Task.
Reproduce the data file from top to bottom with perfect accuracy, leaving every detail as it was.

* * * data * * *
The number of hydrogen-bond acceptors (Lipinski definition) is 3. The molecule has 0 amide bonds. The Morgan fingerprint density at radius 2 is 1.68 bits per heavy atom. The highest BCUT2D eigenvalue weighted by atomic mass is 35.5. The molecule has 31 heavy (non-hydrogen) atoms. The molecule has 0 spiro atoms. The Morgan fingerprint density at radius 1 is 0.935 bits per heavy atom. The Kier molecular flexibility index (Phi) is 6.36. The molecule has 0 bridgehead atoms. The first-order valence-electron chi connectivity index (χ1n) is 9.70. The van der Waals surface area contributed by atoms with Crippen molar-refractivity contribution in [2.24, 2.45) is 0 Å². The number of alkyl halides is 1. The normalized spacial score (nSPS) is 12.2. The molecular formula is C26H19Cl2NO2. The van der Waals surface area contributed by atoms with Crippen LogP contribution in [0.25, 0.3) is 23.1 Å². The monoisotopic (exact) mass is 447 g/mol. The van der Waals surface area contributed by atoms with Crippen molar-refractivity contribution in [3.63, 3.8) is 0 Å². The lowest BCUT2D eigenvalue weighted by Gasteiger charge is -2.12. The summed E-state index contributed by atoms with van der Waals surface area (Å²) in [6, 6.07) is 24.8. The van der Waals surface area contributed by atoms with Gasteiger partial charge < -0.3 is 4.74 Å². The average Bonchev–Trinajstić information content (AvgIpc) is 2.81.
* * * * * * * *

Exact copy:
The number of hydrogen-bond acceptors (Lipinski definition) is 3. The molecule has 0 amide bonds. The Morgan fingerprint density at radius 2 is 1.68 bits per heavy atom. The highest BCUT2D eigenvalue weighted by atomic mass is 35.5. The molecule has 31 heavy (non-hydrogen) atoms. The molecule has 0 spiro atoms. The Morgan fingerprint density at radius 1 is 0.935 bits per heavy atom. The Kier molecular flexibility index (Phi) is 6.36. The molecule has 0 bridgehead atoms. The first-order valence-electron chi connectivity index (χ1n) is 9.70. The van der Waals surface area contributed by atoms with Crippen molar-refractivity contribution in [2.24, 2.45) is 0 Å². The number of alkyl halides is 1. The normalized spacial score (nSPS) is 12.2. The molecular formula is C26H19Cl2NO2. The van der Waals surface area contributed by atoms with Crippen LogP contribution in [0.25, 0.3) is 23.1 Å². The monoisotopic (exact) mass is 447 g/mol. The van der Waals surface area contributed by atoms with Crippen molar-refractivity contribution in [3.63, 3.8) is 0 Å². The lowest BCUT2D eigenvalue weighted by Gasteiger charge is -2.12. The summed E-state index contributed by atoms with van der Waals surface area (Å²) in [6, 6.07) is 24.8. The van der Waals surface area contributed by atoms with Gasteiger partial charge < -0.3 is 4.74 Å². The average Bonchev–Trinajstić information content (AvgIpc) is 2.81.